Generalized self-efficacy, coping, and self-esteem as predictors of psychological adjustment among children with disabilities or chronic illnesses


This study tested the hypothesis that more use of acceptance coping and less use of avoidance, emotional reaction, and wishful thinking coping would predict higher generalized self-efficacy (GSE) and self-esteem, and that higher GSE and self-esteem would, in turn, predict better psychological adjustment, operationalized as lower anxiety and higher life satisfaction. The alternative hypothesis that GSE and self-esteem would serve as psychological resources that predict coping, and that coping would, in turn, directly predict psychological adjustment, also was tested. Children (n = 42) enrolled at a camp for children with disabilities were administered instruments that assessed coping styles, GSE, self-esteem, anxiety, and life satisfaction. Hierarchical multiple regression and bootstrapping tested the mediational hypotheses. Emotion-oriented coping and self-esteem predicted life satisfaction; distance coping, self-efficacy, and self-esteem predicted anxiety; and self-esteem mediated the relation between self-efficacy and anxiety. Copyright © Taylor & Francis Group, LLC.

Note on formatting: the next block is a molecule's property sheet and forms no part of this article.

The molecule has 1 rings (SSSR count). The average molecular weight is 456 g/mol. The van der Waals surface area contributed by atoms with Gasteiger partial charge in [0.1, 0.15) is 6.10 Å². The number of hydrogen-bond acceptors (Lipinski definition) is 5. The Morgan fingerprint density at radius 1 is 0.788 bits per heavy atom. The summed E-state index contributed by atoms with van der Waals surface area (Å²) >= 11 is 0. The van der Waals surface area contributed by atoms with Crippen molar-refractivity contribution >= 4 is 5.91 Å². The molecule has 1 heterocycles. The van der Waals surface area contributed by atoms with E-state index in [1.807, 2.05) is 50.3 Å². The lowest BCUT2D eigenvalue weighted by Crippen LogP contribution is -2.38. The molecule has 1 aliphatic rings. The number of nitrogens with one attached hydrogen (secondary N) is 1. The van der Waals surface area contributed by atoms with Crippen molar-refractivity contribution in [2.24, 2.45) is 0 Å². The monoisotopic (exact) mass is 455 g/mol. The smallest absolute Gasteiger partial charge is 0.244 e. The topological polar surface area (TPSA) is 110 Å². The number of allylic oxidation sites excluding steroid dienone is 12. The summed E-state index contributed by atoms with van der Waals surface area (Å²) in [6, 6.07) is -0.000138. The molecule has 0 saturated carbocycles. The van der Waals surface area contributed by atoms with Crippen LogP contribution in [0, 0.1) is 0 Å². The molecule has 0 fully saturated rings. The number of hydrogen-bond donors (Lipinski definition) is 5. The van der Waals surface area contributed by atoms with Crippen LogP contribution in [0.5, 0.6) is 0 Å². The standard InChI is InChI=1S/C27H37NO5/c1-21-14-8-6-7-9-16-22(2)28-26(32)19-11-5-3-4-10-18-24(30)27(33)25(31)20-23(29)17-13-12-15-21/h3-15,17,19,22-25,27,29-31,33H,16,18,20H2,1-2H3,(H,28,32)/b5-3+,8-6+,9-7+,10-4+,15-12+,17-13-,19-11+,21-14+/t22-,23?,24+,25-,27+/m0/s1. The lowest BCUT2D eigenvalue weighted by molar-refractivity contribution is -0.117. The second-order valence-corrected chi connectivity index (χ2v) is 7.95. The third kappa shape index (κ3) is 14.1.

Publication Title

Children's Health Care